Parliamentary pickle for Newick Amateur Dramatic Society

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A political romp is now in rehearsal as Newick Amateur Dramatic Society prepares to present its 2013 winter production Out of Order, due on stage at Newick Village Hall from December 4 to 7.

Politically inspired, the piece is the work of Ray Cooney, who learned his trade in Brian Rix’s celebrated Whitehall farces – all boxer shorts, sock suspenders and slamming doors – in the 1950s and ’60s.

First played in 1990 with Donald Sinden and Michael Williams in the leading roles, Out of Order enjoyed a long run at London’s Shaftesbury Theatre, and won a Laurence Olivier “Comedy of the Year” award.

Cooney penned 22 plays that established a reputation for combining British bawdiness and structural complication, with characters often talking at cross-purposes, jumping to wrong conclusions, and feeling obliged to pretend matters were not quite as they actually were.

Recognised in the UK as the “master of farce”, a “national treasure” and worthy heir to the legendary comedic playwright Ben Travers, Cooney is also much admired in France, where he is known as “Le Feydeau Anglais”, a reference to the Gallic farceur, Georges Feydeau.

Cooney’s works – with frisky, nudge-nudge titles such as Wife Begins at Forty, Why Not Stay for Breakfast? and Not Now, Darling – have been translated into more than 40 languages, filling theatres around the planet. Thus he ranks alongside William Shakespeare as the only other English playwright to have a production staged in a major city somewhere, every week for the past 53 years.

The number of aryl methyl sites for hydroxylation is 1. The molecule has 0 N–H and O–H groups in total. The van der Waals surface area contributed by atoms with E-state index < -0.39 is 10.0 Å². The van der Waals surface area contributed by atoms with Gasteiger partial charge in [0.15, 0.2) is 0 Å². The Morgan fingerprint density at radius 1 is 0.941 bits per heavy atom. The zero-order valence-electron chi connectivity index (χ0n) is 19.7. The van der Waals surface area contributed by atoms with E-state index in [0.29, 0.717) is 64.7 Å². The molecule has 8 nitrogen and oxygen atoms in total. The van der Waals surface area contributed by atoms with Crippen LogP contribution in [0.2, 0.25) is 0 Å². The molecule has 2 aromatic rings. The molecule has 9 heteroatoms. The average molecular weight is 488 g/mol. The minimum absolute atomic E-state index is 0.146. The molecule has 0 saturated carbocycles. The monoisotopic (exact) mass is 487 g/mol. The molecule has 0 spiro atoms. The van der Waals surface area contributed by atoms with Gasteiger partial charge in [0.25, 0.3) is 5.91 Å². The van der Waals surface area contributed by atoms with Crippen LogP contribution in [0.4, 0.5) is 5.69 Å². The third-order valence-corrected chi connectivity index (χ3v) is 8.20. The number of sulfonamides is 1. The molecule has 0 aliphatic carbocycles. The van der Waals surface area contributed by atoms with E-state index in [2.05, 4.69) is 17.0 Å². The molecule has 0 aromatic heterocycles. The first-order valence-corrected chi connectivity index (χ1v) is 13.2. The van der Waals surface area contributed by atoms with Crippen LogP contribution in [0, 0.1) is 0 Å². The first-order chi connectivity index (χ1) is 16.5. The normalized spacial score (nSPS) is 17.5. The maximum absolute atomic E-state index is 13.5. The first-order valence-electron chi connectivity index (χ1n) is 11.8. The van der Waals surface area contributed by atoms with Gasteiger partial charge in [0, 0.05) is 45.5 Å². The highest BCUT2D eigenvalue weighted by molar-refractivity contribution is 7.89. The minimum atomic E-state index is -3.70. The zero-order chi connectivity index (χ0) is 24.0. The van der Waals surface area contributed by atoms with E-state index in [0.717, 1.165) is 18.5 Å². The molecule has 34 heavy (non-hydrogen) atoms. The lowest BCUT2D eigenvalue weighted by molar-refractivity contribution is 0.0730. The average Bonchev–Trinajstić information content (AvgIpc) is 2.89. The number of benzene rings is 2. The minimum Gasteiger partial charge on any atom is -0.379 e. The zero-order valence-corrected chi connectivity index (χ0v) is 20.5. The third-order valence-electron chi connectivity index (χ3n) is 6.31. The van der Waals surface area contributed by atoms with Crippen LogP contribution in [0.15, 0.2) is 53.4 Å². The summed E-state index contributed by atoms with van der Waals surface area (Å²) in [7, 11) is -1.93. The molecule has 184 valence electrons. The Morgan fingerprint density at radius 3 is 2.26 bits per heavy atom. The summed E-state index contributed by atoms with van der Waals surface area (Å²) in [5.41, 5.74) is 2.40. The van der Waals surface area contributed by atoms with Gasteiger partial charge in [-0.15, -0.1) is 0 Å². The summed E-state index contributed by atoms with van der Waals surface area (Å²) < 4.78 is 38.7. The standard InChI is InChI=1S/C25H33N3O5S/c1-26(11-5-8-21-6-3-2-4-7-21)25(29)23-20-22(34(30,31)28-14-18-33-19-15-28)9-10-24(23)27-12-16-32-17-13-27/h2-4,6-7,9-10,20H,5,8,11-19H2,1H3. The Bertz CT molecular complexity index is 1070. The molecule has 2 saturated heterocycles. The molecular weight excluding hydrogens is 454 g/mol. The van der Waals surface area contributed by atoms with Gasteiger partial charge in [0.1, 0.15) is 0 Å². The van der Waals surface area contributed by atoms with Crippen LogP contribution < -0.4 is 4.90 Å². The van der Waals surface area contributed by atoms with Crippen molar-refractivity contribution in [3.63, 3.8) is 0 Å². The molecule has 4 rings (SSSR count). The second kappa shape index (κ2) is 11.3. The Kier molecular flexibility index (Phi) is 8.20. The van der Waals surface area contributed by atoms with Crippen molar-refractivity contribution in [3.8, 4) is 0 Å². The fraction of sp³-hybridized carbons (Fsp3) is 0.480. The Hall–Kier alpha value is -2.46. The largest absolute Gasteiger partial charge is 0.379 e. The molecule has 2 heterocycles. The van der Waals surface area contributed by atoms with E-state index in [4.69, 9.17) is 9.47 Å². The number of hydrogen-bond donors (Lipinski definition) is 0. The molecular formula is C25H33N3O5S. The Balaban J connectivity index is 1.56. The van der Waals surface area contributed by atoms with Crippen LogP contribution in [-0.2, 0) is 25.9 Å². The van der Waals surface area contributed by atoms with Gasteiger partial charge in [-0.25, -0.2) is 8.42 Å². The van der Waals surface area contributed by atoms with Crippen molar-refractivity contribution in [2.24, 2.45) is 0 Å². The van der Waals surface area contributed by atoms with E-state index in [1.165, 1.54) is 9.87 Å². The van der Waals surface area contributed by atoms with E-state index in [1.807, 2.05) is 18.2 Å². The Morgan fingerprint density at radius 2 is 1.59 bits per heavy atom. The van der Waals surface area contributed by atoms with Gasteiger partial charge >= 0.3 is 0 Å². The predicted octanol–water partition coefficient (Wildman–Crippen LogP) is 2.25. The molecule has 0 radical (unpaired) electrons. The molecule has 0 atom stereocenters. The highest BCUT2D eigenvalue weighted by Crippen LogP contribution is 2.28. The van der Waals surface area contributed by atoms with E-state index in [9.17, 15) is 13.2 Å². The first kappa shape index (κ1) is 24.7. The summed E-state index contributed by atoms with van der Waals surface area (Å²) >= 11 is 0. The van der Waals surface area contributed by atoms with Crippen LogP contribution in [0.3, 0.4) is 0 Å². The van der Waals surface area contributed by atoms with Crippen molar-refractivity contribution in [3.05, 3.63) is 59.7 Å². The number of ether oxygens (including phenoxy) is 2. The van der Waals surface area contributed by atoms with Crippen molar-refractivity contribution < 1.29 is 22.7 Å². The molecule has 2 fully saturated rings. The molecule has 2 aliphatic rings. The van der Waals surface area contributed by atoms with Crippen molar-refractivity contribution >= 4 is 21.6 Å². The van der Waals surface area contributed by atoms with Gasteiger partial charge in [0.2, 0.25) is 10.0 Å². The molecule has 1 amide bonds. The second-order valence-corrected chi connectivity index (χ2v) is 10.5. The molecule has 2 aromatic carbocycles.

Out of Order sees the suave Richard Wyllie and Jane Worthington planning an amorous evening together at a smart Westminster hotel near Parliament.

However, Richard is a junior government minister, and Jane works for the leader of the opposition. They most definitely don’t want to be discovered, at the very least for fear of scurrilous tittle-tattle about pillow-talk.

Their tryst quickly heads for disaster when they discover a body trapped in an unreliable sash window. As Richard shouldn’t be with the young lady in the first place, he can’t report the body to either the hotel management or the police.

Things descend rapidly from bad to worse when he enlists the aid of his innocent PPS (parliamentary private secretary) George Pigden to help him talk his way out of the predicament. Among those conspiring in the ensuing mayhem are the hoity-toity hotel manager, a waiter on the make, and others...